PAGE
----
The energy companies Equinor and SSE Thermal submitted joint proposals for two carbon capture and storage projects for the next round of funding under the UK government’s Cluster Sequencing process.
The two companies want to develop two new power stations equipped with carbon capture technology to remove CO2 from their emissions – one at Keadby in the Humber region and one at Peterhead in the northeast of Scotland.
The Keadby 3 project involves connecting into a shared CO2 transportation and storage pipeline developed through the Zero Carbon Humber and East Coast Cluster partnerships that sequesters the emissions under the Southern North Sea.
The Peterhead station would be on the Aberdeenshire Coast and will decarbonize Scotland’s only major thermal generation site with the captured emissions transported and stored using pipelines being developed by the Acorn Project.
Combined, the two carbon capture projects would store up to 3 million tons of CO2 annually which is also 10% of the UK Government’s 2030 sequestration target. The two companies claim the carbon capture plants play an important part in their efforts to deliver on their emissions reduction strategies.
“SSE’s Net Zero Acceleration Programme will see us invest £12.5bn over the next five years with a focus on low-carbon infrastructure, and whilst renewable generation is at the heart of that strategy, we know we will need flexible low-carbon power to ensure the security of supply when the wind doesn’t blow and the sun doesn’t shine,” said Martin Pibworth, SSE’s Group Energy And Commercial Director.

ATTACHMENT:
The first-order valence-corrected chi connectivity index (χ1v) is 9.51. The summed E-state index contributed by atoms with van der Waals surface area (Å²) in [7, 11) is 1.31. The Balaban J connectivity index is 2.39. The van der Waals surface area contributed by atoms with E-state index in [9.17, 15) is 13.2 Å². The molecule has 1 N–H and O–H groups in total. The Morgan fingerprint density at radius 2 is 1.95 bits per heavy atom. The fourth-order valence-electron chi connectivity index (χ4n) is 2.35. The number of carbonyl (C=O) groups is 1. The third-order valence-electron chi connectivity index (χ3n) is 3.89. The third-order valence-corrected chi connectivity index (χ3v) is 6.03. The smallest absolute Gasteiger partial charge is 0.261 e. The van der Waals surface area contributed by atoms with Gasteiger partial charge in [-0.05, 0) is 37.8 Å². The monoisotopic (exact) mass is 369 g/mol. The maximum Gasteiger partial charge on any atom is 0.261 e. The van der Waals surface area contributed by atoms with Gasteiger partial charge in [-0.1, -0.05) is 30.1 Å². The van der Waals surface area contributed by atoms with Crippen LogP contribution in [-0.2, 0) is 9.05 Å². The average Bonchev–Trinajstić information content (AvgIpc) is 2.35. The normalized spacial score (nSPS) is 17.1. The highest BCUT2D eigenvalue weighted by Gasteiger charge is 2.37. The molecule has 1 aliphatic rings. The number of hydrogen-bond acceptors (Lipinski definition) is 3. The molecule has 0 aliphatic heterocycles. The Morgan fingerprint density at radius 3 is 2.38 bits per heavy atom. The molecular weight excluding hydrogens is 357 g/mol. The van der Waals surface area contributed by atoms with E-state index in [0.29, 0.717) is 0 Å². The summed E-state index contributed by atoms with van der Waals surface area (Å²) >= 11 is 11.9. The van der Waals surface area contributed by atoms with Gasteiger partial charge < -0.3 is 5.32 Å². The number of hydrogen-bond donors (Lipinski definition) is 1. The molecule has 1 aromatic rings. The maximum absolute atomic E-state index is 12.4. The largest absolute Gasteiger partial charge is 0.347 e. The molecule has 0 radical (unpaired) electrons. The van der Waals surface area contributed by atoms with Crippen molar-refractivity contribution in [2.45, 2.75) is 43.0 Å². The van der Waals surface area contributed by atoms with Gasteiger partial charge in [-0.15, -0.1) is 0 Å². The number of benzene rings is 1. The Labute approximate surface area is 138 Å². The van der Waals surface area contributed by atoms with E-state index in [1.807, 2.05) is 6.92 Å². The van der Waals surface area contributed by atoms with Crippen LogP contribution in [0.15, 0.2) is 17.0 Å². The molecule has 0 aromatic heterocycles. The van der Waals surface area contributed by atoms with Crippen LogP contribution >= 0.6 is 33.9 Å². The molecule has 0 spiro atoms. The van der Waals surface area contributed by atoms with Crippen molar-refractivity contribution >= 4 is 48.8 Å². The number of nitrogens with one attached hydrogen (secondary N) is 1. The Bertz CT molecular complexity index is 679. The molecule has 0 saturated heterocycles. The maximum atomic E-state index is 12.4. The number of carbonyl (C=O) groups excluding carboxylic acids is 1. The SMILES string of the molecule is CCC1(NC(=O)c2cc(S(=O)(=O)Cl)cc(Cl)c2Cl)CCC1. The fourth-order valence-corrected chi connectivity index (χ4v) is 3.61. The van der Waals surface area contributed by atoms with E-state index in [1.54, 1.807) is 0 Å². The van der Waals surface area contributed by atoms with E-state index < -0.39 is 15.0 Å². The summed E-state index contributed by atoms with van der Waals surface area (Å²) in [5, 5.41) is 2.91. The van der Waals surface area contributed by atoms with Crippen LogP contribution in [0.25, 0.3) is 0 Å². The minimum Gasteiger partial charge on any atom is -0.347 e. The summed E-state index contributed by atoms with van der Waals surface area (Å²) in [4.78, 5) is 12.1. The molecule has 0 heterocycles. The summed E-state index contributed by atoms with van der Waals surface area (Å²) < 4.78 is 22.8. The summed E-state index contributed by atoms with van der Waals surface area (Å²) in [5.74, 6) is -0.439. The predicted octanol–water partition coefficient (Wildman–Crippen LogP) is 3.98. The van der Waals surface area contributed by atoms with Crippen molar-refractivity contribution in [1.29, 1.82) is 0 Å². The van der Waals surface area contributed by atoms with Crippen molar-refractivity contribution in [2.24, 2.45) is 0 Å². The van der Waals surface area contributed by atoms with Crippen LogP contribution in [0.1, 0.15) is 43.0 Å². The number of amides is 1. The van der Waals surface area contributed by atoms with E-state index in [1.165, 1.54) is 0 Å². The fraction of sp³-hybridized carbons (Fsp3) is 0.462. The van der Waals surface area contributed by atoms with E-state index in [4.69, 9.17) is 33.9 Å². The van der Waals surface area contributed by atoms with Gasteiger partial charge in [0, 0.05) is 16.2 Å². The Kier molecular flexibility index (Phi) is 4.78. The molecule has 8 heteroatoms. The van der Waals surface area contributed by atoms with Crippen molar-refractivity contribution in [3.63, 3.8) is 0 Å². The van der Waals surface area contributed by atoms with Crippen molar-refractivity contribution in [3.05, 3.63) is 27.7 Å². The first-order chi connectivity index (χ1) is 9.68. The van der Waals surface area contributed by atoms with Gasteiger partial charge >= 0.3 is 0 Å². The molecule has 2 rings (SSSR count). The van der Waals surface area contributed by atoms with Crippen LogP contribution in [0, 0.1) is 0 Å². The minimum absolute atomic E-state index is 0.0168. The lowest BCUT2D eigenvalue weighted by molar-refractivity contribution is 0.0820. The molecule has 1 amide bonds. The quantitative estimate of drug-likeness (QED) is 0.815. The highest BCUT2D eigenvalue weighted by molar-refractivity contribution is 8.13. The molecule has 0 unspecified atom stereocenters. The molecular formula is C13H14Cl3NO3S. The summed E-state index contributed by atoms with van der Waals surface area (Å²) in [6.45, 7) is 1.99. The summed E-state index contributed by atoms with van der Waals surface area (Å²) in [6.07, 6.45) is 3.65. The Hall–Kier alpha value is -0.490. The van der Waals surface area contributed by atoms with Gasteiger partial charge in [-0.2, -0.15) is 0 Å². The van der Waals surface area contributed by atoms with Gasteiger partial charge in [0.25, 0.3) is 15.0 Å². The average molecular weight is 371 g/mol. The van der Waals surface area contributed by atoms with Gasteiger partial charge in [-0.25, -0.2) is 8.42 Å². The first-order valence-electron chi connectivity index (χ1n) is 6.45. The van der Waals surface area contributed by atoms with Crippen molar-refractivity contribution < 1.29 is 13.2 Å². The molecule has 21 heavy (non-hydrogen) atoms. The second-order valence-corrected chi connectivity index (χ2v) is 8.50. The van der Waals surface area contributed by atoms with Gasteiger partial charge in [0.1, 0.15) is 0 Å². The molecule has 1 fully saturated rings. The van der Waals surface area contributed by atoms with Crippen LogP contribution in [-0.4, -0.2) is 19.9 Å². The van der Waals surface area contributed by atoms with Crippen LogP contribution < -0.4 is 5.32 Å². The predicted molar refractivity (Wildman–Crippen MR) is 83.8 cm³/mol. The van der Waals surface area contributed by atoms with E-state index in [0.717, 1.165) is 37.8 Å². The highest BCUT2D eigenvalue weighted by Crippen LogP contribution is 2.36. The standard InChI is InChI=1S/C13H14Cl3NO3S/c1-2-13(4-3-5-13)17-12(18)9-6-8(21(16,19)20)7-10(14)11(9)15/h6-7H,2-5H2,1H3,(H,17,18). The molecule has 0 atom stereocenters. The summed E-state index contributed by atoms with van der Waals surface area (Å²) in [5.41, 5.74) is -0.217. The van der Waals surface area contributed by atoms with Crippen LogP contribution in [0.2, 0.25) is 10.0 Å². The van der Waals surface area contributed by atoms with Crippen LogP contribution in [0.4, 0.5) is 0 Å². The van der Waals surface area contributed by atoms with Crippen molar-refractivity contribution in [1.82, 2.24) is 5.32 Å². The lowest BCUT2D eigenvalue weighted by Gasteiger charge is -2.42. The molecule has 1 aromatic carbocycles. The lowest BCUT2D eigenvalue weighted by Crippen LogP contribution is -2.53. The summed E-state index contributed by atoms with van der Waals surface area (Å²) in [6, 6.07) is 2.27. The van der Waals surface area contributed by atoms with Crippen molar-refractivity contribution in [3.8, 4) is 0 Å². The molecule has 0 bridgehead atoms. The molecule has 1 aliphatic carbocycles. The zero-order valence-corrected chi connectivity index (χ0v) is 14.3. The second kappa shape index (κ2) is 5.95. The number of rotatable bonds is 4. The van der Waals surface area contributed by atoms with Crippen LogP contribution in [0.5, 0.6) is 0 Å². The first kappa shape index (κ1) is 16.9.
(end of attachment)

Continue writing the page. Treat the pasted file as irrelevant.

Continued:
Back in 2020, Prime Minister Boris Johnson announced the Ten Point Plan for a Green Industrial Revolution and The Energy White Paper in which the government committed to deploying two carbon capture clusters by the mid-2020s (“Track-1”) and further two clusters by 2030 (“Track-2”).
The Cluster Sequencing Process includes Phase 1 and Phase 2. In Phase 1, the UK government announced the two ‘Track 1’ clusters which will be supported to develop carbon capture and storage infrastructure.
The East Coast Cluster and the Eni-led HyNet carbon capture, storage and utilization projects were named in ‘Track 1’, with the Scottish Cluster named as a reserve cluster. The two initial beneficiaries would receive £1 billion in funding.
In Phase 2, the government will consider individual emitter projects within the clusters. The decision which carbon capture projects are selected in Phase 2 of the sequencing process to receive funding is expected around May 2022.
Equinor and SSE Thermal are just some of the oil and gas companies that are rushing to develop carbon capture projects to decarbonize their operations. As upfront investments for such types of initiatives are still unbearable for many CO2 emitters, receiving government support is critical for the technology to reach economies of scale and become relevant in the highly competitive green energy technology sector.